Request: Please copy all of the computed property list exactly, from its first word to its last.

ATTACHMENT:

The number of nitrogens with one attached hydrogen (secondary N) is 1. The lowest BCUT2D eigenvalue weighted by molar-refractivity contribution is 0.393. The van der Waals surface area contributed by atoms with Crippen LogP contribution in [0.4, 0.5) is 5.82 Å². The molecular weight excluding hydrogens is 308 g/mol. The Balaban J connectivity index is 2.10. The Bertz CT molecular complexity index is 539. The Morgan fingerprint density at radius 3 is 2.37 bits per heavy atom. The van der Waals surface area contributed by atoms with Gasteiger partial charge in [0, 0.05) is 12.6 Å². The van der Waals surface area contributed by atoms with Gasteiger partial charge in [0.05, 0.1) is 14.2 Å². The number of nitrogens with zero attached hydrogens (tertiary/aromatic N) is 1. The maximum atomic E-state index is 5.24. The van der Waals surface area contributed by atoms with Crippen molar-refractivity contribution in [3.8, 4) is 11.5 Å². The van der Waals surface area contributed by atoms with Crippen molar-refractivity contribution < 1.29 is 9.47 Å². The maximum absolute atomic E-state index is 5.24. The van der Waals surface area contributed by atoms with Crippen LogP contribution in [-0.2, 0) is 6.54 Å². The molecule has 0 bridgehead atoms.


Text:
The number of nitrogens with one attached hydrogen (secondary N) is 1. The lowest BCUT2D eigenvalue weighted by molar-refractivity contribution is 0.393. The van der Waals surface area contributed by atoms with Crippen LogP contribution in [0.4, 0.5) is 5.82 Å². The molecular weight excluding hydrogens is 308 g/mol. The Balaban J connectivity index is 2.10. The Bertz CT molecular complexity index is 539. The Morgan fingerprint density at radius 3 is 2.37 bits per heavy atom. The van der Waals surface area contributed by atoms with Gasteiger partial charge in [0, 0.05) is 12.6 Å². The van der Waals surface area contributed by atoms with Gasteiger partial charge in [0.05, 0.1) is 14.2 Å². The number of nitrogens with zero attached hydrogens (tertiary/aromatic N) is 1. The maximum atomic E-state index is 5.24. The van der Waals surface area contributed by atoms with Crippen molar-refractivity contribution in [3.8, 4) is 11.5 Å². The van der Waals surface area contributed by atoms with Crippen molar-refractivity contribution < 1.29 is 9.47 Å². The maximum absolute atomic E-state index is 5.24. The van der Waals surface area contributed by atoms with Crippen LogP contribution in [-0.2, 0) is 6.54 Å². The molecule has 0 bridgehead atoms.